Gotta have ego with confidence to be a good president.

    Ego with hubris doesn't cut it.


    yea, that combination reminds me of someone (none / 0) (#147)
    by DandyTIger on Fri Aug 22, 2008 at 12:05:16 AM EST
    oh yea, our current president. Gosh our parties are creative in their nominating choices.

    Ok, here's some more tea leaves (5.00 / 3) (#109)
    by andgarden on Thu Aug 21, 2008 at 11:32:33 PM EST
    Oh good god! (5.00 / 4) (#117)
    by Emma on Thu Aug 21, 2008 at 11:37:48 PM EST
    Unbelievable (5.00 / 12) (#124)
    by dissenter on Thu Aug 21, 2008 at 11:44:35 PM EST
    I am so sick of people blaming HRC for Obama's failings. What is this woman suppose to do....faint on the stage when she says his name?

    People need to grow up and realize lots of Americans are not robots and do not vote for someone because someone else told them to vote for that person. I guess Hillary should have gone to acting school instead of getting an Ivy League education.

    This party is becoming a total laughingstock. It embarrasses me. At this point, he should nominate Oprah.


    "It embarasses me" -- exactly n/t (5.00 / 3) (#133)
    by Valhalla on Thu Aug 21, 2008 at 11:52:28 PM EST
    Unbelievable. (5.00 / 2) (#118)
    by masslib on Thu Aug 21, 2008 at 11:39:42 PM EST
    So who wanted this story and why? (5.00 / 4) (#119)
    by andgarden on Thu Aug 21, 2008 at 11:40:30 PM EST
    I don't like any of the answers.

    That's just terrible. This is just odd. (5.00 / 1) (#121)
    by masslib on Thu Aug 21, 2008 at 11:42:32 PM EST
    But, yeah, who and why indeed.

    I think it's the Hillary pushback article (none / 0) (#123)
    by andgarden on Thu Aug 21, 2008 at 11:44:20 PM EST
    that Poblano was asking for.



    Read below (none / 0) (#162)
    by MichaelGale on Fri Aug 22, 2008 at 12:27:47 AM EST
    Palm Beach Post has a different take on this.

    Tepid? Honest (5.00 / 1) (#143)
    by Athena on Fri Aug 22, 2008 at 12:02:25 AM EST
    Hillary is just not that good at lying.  Good for her.

    Just what exactly would cause anyone to have extreme passion for Obama when there are no accomplishments to justify it?  Only those in the middle of a pop culture swoon are able to muster the devotion that he now expects.

    But not Hillary.  


    NYT (5.00 / 1) (#120)
    by Prabhata on Thu Aug 21, 2008 at 11:42:18 PM EST
    That article is throwing sh*t on Hillary.  What does the NYT want? She can only say to the voters that she supports "The One" and that she supports their vote for "The One".

    Are the other people who also ran doing 1/10th of what Hillary is doing? NO.

    On the other hand, I think Hillary sees the polls, and she must be thinking that there is no point in working to hard for a loser.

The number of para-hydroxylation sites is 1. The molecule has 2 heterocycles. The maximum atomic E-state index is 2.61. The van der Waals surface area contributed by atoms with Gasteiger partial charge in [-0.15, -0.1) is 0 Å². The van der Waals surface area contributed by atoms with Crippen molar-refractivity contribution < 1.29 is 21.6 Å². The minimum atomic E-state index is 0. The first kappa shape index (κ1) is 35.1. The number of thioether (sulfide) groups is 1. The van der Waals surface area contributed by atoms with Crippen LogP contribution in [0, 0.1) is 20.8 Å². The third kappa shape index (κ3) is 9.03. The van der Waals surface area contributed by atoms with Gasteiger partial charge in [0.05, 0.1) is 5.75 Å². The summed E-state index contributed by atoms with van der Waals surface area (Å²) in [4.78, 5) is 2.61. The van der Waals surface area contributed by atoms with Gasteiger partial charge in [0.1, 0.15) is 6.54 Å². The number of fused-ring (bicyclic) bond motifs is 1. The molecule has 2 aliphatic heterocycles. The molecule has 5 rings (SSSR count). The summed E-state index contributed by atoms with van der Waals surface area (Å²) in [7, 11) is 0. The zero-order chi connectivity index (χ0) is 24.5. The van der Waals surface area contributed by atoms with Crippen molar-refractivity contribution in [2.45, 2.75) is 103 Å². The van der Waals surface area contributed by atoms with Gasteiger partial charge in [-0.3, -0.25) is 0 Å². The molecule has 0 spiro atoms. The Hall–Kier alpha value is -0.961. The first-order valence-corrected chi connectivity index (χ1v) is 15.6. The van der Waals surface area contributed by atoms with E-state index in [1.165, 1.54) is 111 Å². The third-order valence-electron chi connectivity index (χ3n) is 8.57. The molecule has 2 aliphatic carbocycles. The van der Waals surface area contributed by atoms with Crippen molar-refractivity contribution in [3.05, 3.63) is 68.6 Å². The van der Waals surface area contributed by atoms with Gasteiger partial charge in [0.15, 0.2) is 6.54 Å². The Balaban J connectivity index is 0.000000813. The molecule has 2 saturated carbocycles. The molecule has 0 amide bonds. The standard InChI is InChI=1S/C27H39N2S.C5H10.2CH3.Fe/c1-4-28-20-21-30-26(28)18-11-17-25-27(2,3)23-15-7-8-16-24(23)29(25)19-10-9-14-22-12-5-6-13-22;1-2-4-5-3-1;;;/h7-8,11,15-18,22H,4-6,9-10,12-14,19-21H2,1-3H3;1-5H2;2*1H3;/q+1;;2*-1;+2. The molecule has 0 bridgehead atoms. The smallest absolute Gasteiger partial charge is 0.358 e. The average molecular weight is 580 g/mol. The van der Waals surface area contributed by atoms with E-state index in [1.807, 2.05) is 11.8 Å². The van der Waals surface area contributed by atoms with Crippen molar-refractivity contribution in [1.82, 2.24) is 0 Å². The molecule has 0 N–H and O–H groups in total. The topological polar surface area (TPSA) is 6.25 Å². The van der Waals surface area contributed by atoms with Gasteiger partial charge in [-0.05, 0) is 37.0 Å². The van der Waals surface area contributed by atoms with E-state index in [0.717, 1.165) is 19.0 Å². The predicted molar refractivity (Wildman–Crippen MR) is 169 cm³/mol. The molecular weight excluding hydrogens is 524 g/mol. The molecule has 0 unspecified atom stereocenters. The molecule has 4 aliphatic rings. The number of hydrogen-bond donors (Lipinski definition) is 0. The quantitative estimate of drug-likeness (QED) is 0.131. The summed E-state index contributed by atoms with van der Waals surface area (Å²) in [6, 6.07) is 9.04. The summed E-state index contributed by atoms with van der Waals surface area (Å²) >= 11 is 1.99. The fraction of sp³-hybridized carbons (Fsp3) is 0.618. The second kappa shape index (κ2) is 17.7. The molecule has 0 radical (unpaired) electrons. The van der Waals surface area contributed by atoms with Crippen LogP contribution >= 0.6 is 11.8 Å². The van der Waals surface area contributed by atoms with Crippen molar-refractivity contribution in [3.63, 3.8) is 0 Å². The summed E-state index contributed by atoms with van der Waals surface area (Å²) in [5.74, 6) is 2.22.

Or (5.00 / 1) (#126)
    by TeresaInSnow2 on Thu Aug 21, 2008 at 11:45:46 PM EST
    maybe they had a private conversation that p*ssed her off.

    How much more in the tank (5.00 / 3) (#129)
    by SueBonnetSue on Thu Aug 21, 2008 at 11:49:20 PM EST
    Can the MSM get?!  This is sickening.  Truly gag worthy.

    Shrug (5.00 / 2) (#131)
    by Steve M on Thu Aug 21, 2008 at 11:51:32 PM EST
    The article makes it clear that the reaction of these people wasn't in any way justified by the way Hillary campaigned.  If it's a hit piece, it's a subtle one.

    It just shows that people are starting to understand that Hillary's word alone is not going to deliver all the people who supported her in the primary.  If only it were that simple.


    I think it's journalism with a purpose (5.00 / 1) (#137)
    by andgarden on Thu Aug 21, 2008 at 11:53:29 PM EST
    and no, I don't think the Times is beyond that.

    Hillary's stock just went down in the veepstakes after spiking this afternoon.


    her STOCK (none / 0) (#155)
    by txpolitico67 on Fri Aug 22, 2008 at 12:20:54 AM EST
    went down????  Give me a freaking break.

    Just when I think I might just give Obama a chance I see this trail of catsick kinda comment and you push me right back to that PUMA mentality.

    Hillary's stock hasn't gone down, OBAMA'S HAS!  And the polls TELL YOU so!

    Da*n you for saying that.  Grrrr!!!!!!!!!!!


    Um, you realize that was an observation, (5.00 / 1) (#157)
    by masslib on Fri Aug 22, 2008 at 12:22:30 AM EST
    not an opinion of hill's worth, right?

    Thank you (none / 0) (#160)
    by andgarden on Fri Aug 22, 2008 at 12:24:33 AM EST
    sorry (none / 0) (#163)
    by txpolitico67 on Fri Aug 22, 2008 at 12:28:00 AM EST
    don't buy it.  i take it as an insult to Hillary's viability.

    I won't bother responding to any other explanation.


    In the veepstakes, like I said (5.00 / 1) (#165)
    by andgarden on Fri Aug 22, 2008 at 12:30:33 AM EST
    And I thought enough of Hillary to vote for her in April. I also think she'd be a great addition to the ticket. I don't know what else you want from me

    Ooooooooooooo! (5.00 / 5) (#140)
    by Valhalla on Thu Aug 21, 2008 at 11:59:35 PM EST
    I don't even have words for what a hatchet job that article was.  

    Her supporters are waiting for a signal from her?  Give me a freakin' break.  She's been signaling with the Guiness Book of World Records Biggest Semaphore since June what her signal is.  No one is waiting on her signal to support Obama, believe me.

    But this clears up something -- on Hardball (I think tonight and I think the link is upstream) Tweety said something about Clinton 'looking tired' in Florida, then he immediately followed it with something like 'who wouldn't be'.  I almost fell out of my chair, from him it's like an I love you smooch.

    So there you have it -- Chris Matthews being kinder to Clinton than the freakin' NYT.


    At this point, I just hope (5.00 / 5) (#146)